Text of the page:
"It is a moment that happens, probably, every 25 years, it's an exponential moment when both, business and technology architectures change at the same time. This moment has a potential to change everything, and If you are able to learn exponentially, you become the disruptor instead of being disrupted." This is how the IBM Chairman, President and CEO, Ginni Rometty, began her speech at Think 2018 event, that took place last week in Las Vegas. It was inspirational, it was insightful, and it made those 30 000 attendees think how they use the data today and how AI can help to take better business decisions in the future. We also found out that only 20% of the data is searchable today, which means that there is a tremendous potential to explore the other 80% and to learn exponentially.
You are about to hear a speech supporting the idea that Gambling should be banned…" The 332-word speech arguing that gambling should be banned offered three reasons (with evidence) to support its case: "Gambling is addictive," "facilitates criminal activity," and "has ruined many individuals and families." The second speech--arguing that that gambling should not be banned--also provided three reasons. Regular readers of my column know that "the rule of three" is a fundamental component of persuasion. Overloading a listener with too much information at any one time makes it difficult for humans to process the content. Project Debater already knows it. Project Debater marks a major milestone toward understanding language. The AI system can complement human decision-making by bringing in facts and evidence in a persuasive, logical structure. By understanding people's opinions on different topics, politicians, public servants and business leaders can get a better understanding of what people think about a policy or corporate decision--and why they think the way they do.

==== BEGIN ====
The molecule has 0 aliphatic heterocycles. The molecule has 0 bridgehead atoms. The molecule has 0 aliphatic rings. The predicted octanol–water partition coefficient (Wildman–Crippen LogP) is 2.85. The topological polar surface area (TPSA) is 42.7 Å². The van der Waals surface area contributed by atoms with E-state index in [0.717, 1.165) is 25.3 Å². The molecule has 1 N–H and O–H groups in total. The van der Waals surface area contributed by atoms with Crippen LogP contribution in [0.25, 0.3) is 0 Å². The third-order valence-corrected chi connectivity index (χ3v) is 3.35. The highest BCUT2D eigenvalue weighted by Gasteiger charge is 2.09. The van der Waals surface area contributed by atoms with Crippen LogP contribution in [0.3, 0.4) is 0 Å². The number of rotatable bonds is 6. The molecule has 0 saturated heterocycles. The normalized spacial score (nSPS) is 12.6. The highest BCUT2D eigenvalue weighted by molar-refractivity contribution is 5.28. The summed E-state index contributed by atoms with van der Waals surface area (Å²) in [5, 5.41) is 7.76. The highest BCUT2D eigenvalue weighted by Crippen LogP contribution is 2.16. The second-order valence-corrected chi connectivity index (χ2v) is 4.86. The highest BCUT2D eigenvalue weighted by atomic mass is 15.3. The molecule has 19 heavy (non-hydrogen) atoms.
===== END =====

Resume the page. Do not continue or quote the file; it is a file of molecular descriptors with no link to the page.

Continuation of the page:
IBM started their AI journey by implementing the technology into their HR departments. Recently, Nigel Guenole, PhD and Sheri Feinzig, PhD published a report on how IBM used AI in their HR departments and the impact of these projects; The Business Case for AI in HR. By using internal case studies, the report examines how AI was implemented throughout the employee lifecycle and the outcomes of these projects. An interesting aspect of the report is how AI has changed traditional HR process, including some unintended benefits. Attract: When looking for a job, most if not all job seekers use keyword searches on Google, job boards, and employer's websites.